See also: Bay, bây, bẫy, bảy, baþ, and бау

English edit

 
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Pronunciation edit

Etymology 1 edit

From Middle English baye, baie, from Old English beġ (berry), as in beġbēam (berry-tree), conflated with Old French baie, from Latin bāca (berry).

Noun edit

bay (plural bays)

  1. (obsolete) A berry.
  2. Laurus nobilis, a tree or shrub of the family Lauraceae, having dark green leaves and berries.
  3. Bay leaf, the leaf of this or certain other species of tree or shrub, used as a herb.
  4. (in the plural, now rare) The leaves of this shrub, woven into a garland used to reward a champion or victor; hence, fame, victory.
  5. (US, dialect) A tract covered with bay trees.
  6. A kind of mahogany obtained from Campeche in Mexico.
Synonyms edit
Derived terms edit
Translations edit

Etymology 2 edit

From French baie, from Late Latin baia, probably ultimately from Iberian or Basque badia. Displaced native Old English byht.

Noun edit

bay (plural bays)

  1. (geography) A body of water (especially the sea) more-or-less three-quarters surrounded by land.
    • 1913, Joseph C[rosby] Lincoln, chapter I, in Mr. Pratt’s Patients, New York, N.Y., London: D[aniel] Appleton and Company, →OCLC:
      'Twas early June, the new grass was flourishing everywheres, the posies in the yard—peonies and such—in full bloom, the sun was shining, and the water of the bay was blue, with light green streaks where the shoal showed.
  2. A bank or dam to keep back water.
Synonyms edit
  • (body of water): gulf
Derived terms edit
in toponyms of Newfoundland
in toponyms of Nova Scotia
Translations edit

Etymology 3 edit

From Middle English, from Old French baee, beee, from the verb beer (gape open), from Early Medieval Latin batāre. Compare Modern French baie. More at bevel, badinage.

Noun edit

bay (plural bays)

  1. An opening in a wall, especially between two columns.
  2. An internal recess; a compartment or area surrounded on three sides.
    • 2012, BioWare, Mass Effect 3 (Science Fiction), Redwood City: Electronic Arts, →OCLC, PC, scene: Normandy SR-2:
      Wrex: And Shepard--I like what you've done with the Normandy. Got tired of always hanging around the cargo bay before.
    • 2013 June 1, “Ideas coming down the track”, in The Economist, volume 407, number 8838, page 13 (Technology Quarterly):
      A “moving platform” scheme [] is more technologically ambitious than maglev trains even though it relies on conventional rails. Local trains would use side-by-side rails to roll alongside intercity trains and allow passengers to switch trains by stepping through docking bays.
  3. The distance between two supports in a vault or building with a pitched roof.
  4. (nautical) Each of the spaces, port and starboard, between decks, forward of the bitts, in sailing warships.
  5. (rail transport) A bay platform.
    • 1946 May and June, G. A. Sekon, “L.B.S.C.R. West Coast Section—3”, in Railway Magazine, page 149:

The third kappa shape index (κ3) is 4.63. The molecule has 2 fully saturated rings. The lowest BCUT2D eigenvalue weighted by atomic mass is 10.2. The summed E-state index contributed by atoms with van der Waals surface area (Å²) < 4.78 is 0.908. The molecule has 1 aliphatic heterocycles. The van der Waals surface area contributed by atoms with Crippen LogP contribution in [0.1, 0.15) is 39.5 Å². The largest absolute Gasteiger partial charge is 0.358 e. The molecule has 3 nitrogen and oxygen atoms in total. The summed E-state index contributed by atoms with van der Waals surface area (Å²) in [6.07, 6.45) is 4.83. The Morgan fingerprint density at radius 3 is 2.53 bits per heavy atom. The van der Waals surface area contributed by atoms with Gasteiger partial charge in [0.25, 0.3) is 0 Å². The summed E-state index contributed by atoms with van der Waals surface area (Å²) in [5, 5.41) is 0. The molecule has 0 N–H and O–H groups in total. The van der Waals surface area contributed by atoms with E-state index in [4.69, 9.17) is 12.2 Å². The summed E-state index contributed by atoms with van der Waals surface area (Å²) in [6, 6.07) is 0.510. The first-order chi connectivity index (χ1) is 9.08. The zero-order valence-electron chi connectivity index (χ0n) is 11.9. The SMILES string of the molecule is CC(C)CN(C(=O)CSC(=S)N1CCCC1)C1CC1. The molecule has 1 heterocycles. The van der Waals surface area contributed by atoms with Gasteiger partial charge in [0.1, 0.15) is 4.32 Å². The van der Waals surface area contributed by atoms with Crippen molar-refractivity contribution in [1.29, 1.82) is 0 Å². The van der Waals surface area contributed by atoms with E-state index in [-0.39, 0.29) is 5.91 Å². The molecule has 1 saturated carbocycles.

There is a short bay at the west end of each platform, but neither is used for passenger trains.
  6. A bay window.
Derived terms edit
Translations edit

Etymology 4 edit

From Old French bay, combined with aphetized form of abay; verbal form of baier, abaier.

Noun edit

bay (plural bays)

  1. The excited howling of dogs when hunting or being attacked.
    • c. 1588–1593, William Shakespeare, Titus Andronicus, act 2, scene 2, lines 1–6:
      The hunt is up, the morn is bright and grey, / The fields are fragrant, and the woods are green. / Uncouple here, and let us make a bay / And wake the Emperor and his lovely bride, / And rouse the Prince, and ring a hunter's peal, / That all the court may echo with the noise.
  2. (by extension) The climactic confrontation between hunting-dogs and their prey.
  3. (figuratively) A state of being obliged to face an antagonist or a difficulty, when escape has become impossible.
    • 1697, Virgil, “(please specify the book number)”, in John Dryden, transl., The Works of Virgil: Containing His Pastorals, Georgics, and Æneis. [], London: [] Jacob Tonson, [], →OCLC:
      Embolden'd by despair, he stood at bay.
    • 1832, [Isaac Taylor], Saturday Evening. [], London: Holdsworth and Ball, →OCLC:
      The most terrible evils are just kept at bay by incessant efforts.
Derived terms edit
Translations edit

Verb edit

bay (third-person singular simple present bays, present participle baying, simple past and past participle bayed)

  1. (intransitive) To howl.
  2. (transitive) To bark at; hence, to follow with barking; to bring or drive to bay.
    to bay the bear
    • a. 1611, William Shakespeare, Cymbeline, act 5, scene 5, lines 222–223:
      Spit, and throw stones, cast mire upon me, set / The dogs o'th' street to bay me
  3. (transitive) To pursue noisily, like a pack of hounds.
Derived terms edit
Translations edit

Etymology 5 edit

 
English Wikipedia has an article on:
Wikipedia
 

From Middle English bay, bai, from Old French bai, from Latin badius (reddish brown, chestnut).

Adjective edit

bay (comparative bayer or more bay, superlative bayest or most bay)

  1. (especially of horses) Of a reddish-brown colour.
    • 2003 January 8, Stuart Lavietes, “F. William Free, 74, Ad Man Behind 'Fly Me'”, in The New York Times[1], →ISSN:
      Mr. Free also owned restaurants and bred horses. His bay gelding, Packett's Landing, won almost $800,000 in his five-year career in the late 1980's and early 1990's.
Derived terms edit
Translations edit

Noun edit

bay (countable and uncountable, plural bays)

  1.  A brown colour/color of the coat of some horses.
    bay:  
  2. A horse of this color.
    • 1877, George Nevile, Horses and Riding, page 105:
      [] browns are the soberest, bays are the worst tempered, and chestnuts are the most foolish.
Quotations edit
Translations edit
The translations below need to be checked and inserted above into the appropriate translation tables. See instructions at Wiktionary:Entry layout § Translations.

See also edit

References edit


Anagrams edit

Anguthimri edit

Noun edit

bay

  1. (Mpakwithi) barracouta

References edit

  • Terry Crowley, The Mpakwithi dialect of Anguthimri (1981), page 185

Cebuano edit

Pronunciation edit

  • IPA(key): /ˈbaj/, [ˈbaɪ̯]

Etymology 1 edit